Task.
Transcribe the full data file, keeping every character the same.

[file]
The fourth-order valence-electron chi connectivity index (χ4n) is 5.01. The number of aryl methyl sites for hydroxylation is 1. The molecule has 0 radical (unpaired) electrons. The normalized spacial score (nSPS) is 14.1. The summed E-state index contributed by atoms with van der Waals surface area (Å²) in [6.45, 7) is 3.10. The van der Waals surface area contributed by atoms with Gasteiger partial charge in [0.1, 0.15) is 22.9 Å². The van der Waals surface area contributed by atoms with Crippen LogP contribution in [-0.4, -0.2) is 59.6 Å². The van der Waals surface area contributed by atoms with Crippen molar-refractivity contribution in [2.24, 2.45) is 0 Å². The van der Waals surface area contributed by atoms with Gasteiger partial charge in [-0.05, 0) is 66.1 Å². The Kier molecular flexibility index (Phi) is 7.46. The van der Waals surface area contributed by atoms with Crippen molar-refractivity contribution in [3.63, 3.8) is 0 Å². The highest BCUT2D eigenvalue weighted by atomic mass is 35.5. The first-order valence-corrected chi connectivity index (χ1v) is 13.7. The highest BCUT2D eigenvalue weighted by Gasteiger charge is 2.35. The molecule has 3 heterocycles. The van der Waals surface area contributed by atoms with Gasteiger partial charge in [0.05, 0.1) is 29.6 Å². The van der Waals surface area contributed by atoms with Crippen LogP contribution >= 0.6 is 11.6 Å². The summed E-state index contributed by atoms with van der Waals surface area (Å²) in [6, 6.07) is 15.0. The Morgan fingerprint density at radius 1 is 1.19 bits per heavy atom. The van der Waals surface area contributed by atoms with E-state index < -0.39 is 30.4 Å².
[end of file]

The fourth-order valence-electron chi connectivity index (χ4n) is 5.01. The number of aryl methyl sites for hydroxylation is 1. The molecule has 0 radical (unpaired) electrons. The normalized spacial score (nSPS) is 14.1. The summed E-state index contributed by atoms with van der Waals surface area (Å²) in [6.45, 7) is 3.10. The van der Waals surface area contributed by atoms with Gasteiger partial charge in [0.1, 0.15) is 22.9 Å². The van der Waals surface area contributed by atoms with Crippen LogP contribution in [-0.4, -0.2) is 59.6 Å². The van der Waals surface area contributed by atoms with Crippen molar-refractivity contribution in [2.24, 2.45) is 0 Å². The van der Waals surface area contributed by atoms with Gasteiger partial charge in [-0.05, 0) is 66.1 Å². The Kier molecular flexibility index (Phi) is 7.46. The van der Waals surface area contributed by atoms with Crippen molar-refractivity contribution in [3.63, 3.8) is 0 Å². The highest BCUT2D eigenvalue weighted by atomic mass is 35.5. The first-order valence-corrected chi connectivity index (χ1v) is 13.7. The highest BCUT2D eigenvalue weighted by Gasteiger charge is 2.35. The molecule has 3 heterocycles. The van der Waals surface area contributed by atoms with Gasteiger partial charge in [0.05, 0.1) is 29.6 Å². The van der Waals surface area contributed by atoms with Crippen LogP contribution >= 0.6 is 11.6 Å². The summed E-state index contributed by atoms with van der Waals surface area (Å²) in [6, 6.07) is 15.0. The Morgan fingerprint density at radius 1 is 1.19 bits per heavy atom. The van der Waals surface area contributed by atoms with E-state index < -0.39 is 30.4 Å².